Objective: The aim of this study was to identify if prolonged length of hospital stay was protective for certain post-discharge complications requiring readmission after pancreatectomy. Methods: Patients undergoing elective pancreatectomy from 2012 to 2013 were identified in the American College of Surgeons National Surgical Quality Improvement Program (ACS-NSQIP). Multivariate regression analyses were conducted to elucidate the association of length of hospital stay (LOS), in-hospital complications, and post-discharge complications with 30-day hospital readmission. Results: Mean LOS for the readmitted versus not readmitted cohort was 9.01 and 10.36, respectively (P < 0.001). Approximately half of hospital readmissions occur within 7 days of discharge from the hospital. The readmission rate (after hospital discharge) for patients with any in-hospital complication was 13.2%. On the other hand, the readmission rate for patients with any post-discharge complication was 70.8%. Readmission rates were above 85% for patients with the following post-discharge complications: organ/space surgical site infection (SSI), pneumonia, ventilator dependence greater than 48 h, progressive renal insufficiency, sepsis, and septic shock. In a multivariate logistic regression model, prolonged LOS reduced the odds of any post-discharge complication requiring readmission (OR = 0.68, P = 0.01). Specifically, prolonged LOS reduced the odds of a post-discharge organ/space SSI requiring readmission (OR = 0.72, P = 0.02). Conclusion: Readmission after pancreatectomy primarily occurs due to a new post-discharge event. Furthermore, increased LOS is protective for readmission for post-pancreatectomy complications, particularly those due to post-discharge organ space SSIs. Our findings suggest that solely focusing on reducing LOS in pancreatectomy may lead to the unintended consequence of increasing readmission rates.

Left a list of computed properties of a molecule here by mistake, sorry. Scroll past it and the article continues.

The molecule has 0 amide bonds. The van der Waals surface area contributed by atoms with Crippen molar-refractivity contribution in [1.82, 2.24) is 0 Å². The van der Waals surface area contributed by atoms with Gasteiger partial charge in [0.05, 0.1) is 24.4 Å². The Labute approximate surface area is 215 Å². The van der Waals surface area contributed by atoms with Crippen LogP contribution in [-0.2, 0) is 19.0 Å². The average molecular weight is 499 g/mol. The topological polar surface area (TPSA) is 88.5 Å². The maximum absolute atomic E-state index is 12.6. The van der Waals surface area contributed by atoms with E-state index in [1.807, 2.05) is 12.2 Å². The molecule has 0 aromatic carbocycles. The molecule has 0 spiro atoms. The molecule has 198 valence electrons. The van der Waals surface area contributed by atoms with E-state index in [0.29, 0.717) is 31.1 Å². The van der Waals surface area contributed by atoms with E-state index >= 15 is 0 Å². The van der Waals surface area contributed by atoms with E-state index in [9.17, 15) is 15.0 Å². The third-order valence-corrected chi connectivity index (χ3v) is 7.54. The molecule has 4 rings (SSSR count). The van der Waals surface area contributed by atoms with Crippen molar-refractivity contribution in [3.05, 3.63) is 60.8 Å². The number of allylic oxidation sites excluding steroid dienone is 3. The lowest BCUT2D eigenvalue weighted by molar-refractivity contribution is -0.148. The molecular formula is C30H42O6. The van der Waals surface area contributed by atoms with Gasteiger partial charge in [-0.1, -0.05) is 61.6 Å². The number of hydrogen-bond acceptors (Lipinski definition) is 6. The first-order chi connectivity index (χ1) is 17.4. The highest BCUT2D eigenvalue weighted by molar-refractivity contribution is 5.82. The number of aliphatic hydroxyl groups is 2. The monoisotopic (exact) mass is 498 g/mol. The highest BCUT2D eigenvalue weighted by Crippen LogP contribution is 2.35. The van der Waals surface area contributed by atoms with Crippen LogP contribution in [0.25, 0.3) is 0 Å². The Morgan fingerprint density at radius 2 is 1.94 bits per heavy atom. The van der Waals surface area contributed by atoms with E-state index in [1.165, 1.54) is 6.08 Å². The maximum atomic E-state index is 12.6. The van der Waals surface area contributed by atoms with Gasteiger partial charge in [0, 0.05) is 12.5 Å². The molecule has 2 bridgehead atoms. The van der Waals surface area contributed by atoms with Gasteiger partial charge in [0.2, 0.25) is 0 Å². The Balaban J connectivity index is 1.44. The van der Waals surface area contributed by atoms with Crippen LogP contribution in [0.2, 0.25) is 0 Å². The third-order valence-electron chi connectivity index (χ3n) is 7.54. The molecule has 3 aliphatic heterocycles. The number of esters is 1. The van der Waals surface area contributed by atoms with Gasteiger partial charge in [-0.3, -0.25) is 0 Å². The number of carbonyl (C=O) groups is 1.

- length of stay
- organ space surgical site infections
ASJC Scopus subject areas